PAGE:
On February 8, 2022, the Province’s Affordability Task Force reported, making a series of recommendations that our Robins Appleby blog space called “breathtaking in scope and ambition”. Over the past year and a half, the government has passed four new bills aimed at increasing the housing supply in Ontario, usually referred to by the names of their Bills: Bills 109, 23, 97 and 134, respectively.
This paper will explore how the amendments to various statutes, which are introduced in these bills, will affect the current housing affordability crisis. Before we dive in, it is important to note the difference between “housing affordability" and “affordable housing”, the former referring to bringing down the ever-increasing price of market housing generally through an increase in supply, and the latter referring to affordable housing where price or rent is determined by formula. Both are at issue in this paper.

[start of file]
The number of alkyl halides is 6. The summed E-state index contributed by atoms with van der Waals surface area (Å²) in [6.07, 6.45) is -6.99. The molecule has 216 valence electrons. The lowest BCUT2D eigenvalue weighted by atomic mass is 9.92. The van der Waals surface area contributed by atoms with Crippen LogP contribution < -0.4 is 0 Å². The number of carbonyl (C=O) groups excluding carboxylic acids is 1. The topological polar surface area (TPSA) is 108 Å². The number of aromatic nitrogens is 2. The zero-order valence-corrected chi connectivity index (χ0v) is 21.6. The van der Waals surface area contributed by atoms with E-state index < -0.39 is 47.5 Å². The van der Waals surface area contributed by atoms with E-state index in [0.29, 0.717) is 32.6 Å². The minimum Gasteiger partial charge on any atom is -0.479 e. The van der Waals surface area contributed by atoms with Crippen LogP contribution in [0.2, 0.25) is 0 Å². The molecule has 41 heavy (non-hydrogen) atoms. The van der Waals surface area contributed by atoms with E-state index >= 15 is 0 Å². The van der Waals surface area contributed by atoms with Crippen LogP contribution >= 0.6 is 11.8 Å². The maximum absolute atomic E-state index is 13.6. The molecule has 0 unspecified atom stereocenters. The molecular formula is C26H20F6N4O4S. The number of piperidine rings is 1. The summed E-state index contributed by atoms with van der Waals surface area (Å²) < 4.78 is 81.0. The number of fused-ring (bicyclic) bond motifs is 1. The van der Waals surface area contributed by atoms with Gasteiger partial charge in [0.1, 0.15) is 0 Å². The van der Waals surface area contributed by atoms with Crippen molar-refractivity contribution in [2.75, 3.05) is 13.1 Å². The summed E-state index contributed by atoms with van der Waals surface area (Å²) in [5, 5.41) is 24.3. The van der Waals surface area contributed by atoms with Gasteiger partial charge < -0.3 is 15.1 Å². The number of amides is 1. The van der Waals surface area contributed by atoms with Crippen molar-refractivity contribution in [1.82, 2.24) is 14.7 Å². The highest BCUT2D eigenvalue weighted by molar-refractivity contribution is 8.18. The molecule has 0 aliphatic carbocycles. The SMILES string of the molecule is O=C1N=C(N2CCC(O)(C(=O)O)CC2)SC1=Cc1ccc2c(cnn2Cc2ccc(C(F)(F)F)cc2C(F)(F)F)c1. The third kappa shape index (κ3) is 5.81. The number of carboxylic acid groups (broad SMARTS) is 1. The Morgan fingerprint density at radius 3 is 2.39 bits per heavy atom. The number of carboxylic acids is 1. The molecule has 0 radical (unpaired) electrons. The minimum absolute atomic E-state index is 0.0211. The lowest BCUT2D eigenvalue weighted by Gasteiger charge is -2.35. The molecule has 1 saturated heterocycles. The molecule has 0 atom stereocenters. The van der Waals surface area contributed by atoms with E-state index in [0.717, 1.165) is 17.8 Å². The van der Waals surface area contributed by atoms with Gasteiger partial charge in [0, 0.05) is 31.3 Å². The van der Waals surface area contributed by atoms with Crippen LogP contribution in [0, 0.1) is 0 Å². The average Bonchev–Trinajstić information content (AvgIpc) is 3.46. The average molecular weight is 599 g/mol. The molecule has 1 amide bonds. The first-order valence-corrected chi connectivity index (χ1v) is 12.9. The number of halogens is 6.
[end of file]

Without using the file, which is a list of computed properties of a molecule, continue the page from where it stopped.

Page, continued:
While predicting government actions can be a challenge, we don’t think the government is finished with legislation relating to housing. And so, we are taking advantage of your attention to toss in a couple of suggestions of our own.
The Context – The Task Force
To a large extent, the policy context for these statutes was set in the Task Force Report. The Task Force recommended as a target the construction of 1.5 Million new homes in Ontario over the next 10 years. That’s 150,000 new homes per year. In 2020, Ontario built 75,000 new homes. The Task Force’s recommendation is effectively to do what is necessary to double the number of homes brought to market over the next 10 years. That’s a tall order.
Government legislation and bureaucracy is not the only constraint on housing creation – increases in construction costs, higher interest rates, and labour constraints all conspire to make housing harder to deliver at affordable prices. Government legislation represents what the government can do.